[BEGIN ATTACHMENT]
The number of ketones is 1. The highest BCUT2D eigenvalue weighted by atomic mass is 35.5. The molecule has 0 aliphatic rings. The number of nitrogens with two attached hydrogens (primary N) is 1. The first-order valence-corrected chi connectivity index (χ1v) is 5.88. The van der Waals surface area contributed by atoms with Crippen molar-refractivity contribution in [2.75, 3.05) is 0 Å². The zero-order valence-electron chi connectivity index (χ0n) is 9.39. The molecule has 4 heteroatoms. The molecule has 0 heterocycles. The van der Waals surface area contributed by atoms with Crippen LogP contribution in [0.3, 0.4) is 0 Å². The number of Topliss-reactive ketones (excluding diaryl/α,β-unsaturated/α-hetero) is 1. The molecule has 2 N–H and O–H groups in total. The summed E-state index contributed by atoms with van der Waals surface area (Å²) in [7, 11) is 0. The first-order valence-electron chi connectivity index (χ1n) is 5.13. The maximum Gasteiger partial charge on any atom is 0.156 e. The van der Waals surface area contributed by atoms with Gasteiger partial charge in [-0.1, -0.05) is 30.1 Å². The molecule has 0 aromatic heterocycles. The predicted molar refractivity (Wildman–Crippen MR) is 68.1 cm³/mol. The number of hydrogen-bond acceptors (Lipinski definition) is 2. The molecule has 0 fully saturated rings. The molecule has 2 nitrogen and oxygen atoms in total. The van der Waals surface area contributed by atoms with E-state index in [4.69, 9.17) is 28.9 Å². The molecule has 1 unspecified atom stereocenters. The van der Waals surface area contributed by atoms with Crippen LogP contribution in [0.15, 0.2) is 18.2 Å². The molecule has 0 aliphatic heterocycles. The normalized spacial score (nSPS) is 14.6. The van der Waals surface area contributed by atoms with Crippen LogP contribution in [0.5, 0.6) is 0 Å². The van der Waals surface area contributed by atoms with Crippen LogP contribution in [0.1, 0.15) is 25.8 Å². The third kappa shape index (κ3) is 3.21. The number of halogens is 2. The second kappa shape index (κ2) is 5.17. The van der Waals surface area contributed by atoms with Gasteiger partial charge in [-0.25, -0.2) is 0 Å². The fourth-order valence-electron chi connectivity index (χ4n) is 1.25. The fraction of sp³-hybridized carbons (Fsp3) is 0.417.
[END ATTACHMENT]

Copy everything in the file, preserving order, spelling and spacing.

The number of ketones is 1. The highest BCUT2D eigenvalue weighted by atomic mass is 35.5. The molecule has 0 aliphatic rings. The number of nitrogens with two attached hydrogens (primary N) is 1. The first-order valence-corrected chi connectivity index (χ1v) is 5.88. The van der Waals surface area contributed by atoms with Crippen molar-refractivity contribution in [2.75, 3.05) is 0 Å². The zero-order valence-electron chi connectivity index (χ0n) is 9.39. The molecule has 4 heteroatoms. The molecule has 0 heterocycles. The van der Waals surface area contributed by atoms with Crippen LogP contribution in [0.3, 0.4) is 0 Å². The number of Topliss-reactive ketones (excluding diaryl/α,β-unsaturated/α-hetero) is 1. The molecule has 2 N–H and O–H groups in total. The summed E-state index contributed by atoms with van der Waals surface area (Å²) in [7, 11) is 0. The first-order valence-electron chi connectivity index (χ1n) is 5.13. The maximum Gasteiger partial charge on any atom is 0.156 e. The van der Waals surface area contributed by atoms with Gasteiger partial charge in [-0.1, -0.05) is 30.1 Å². The molecule has 0 aromatic heterocycles. The predicted molar refractivity (Wildman–Crippen MR) is 68.1 cm³/mol. The number of hydrogen-bond acceptors (Lipinski definition) is 2. The molecule has 0 fully saturated rings. The molecule has 2 nitrogen and oxygen atoms in total. The van der Waals surface area contributed by atoms with E-state index in [4.69, 9.17) is 28.9 Å². The molecule has 1 unspecified atom stereocenters. The van der Waals surface area contributed by atoms with Crippen LogP contribution in [0.15, 0.2) is 18.2 Å². The molecule has 0 aliphatic heterocycles. The normalized spacial score (nSPS) is 14.6. The van der Waals surface area contributed by atoms with Crippen LogP contribution in [0.5, 0.6) is 0 Å². The van der Waals surface area contributed by atoms with Crippen LogP contribution in [0.1, 0.15) is 25.8 Å². The third kappa shape index (κ3) is 3.21. The number of halogens is 2. The second kappa shape index (κ2) is 5.17. The van der Waals surface area contributed by atoms with Gasteiger partial charge in [-0.25, -0.2) is 0 Å². The fourth-order valence-electron chi connectivity index (χ4n) is 1.25. The fraction of sp³-hybridized carbons (Fsp3) is 0.417.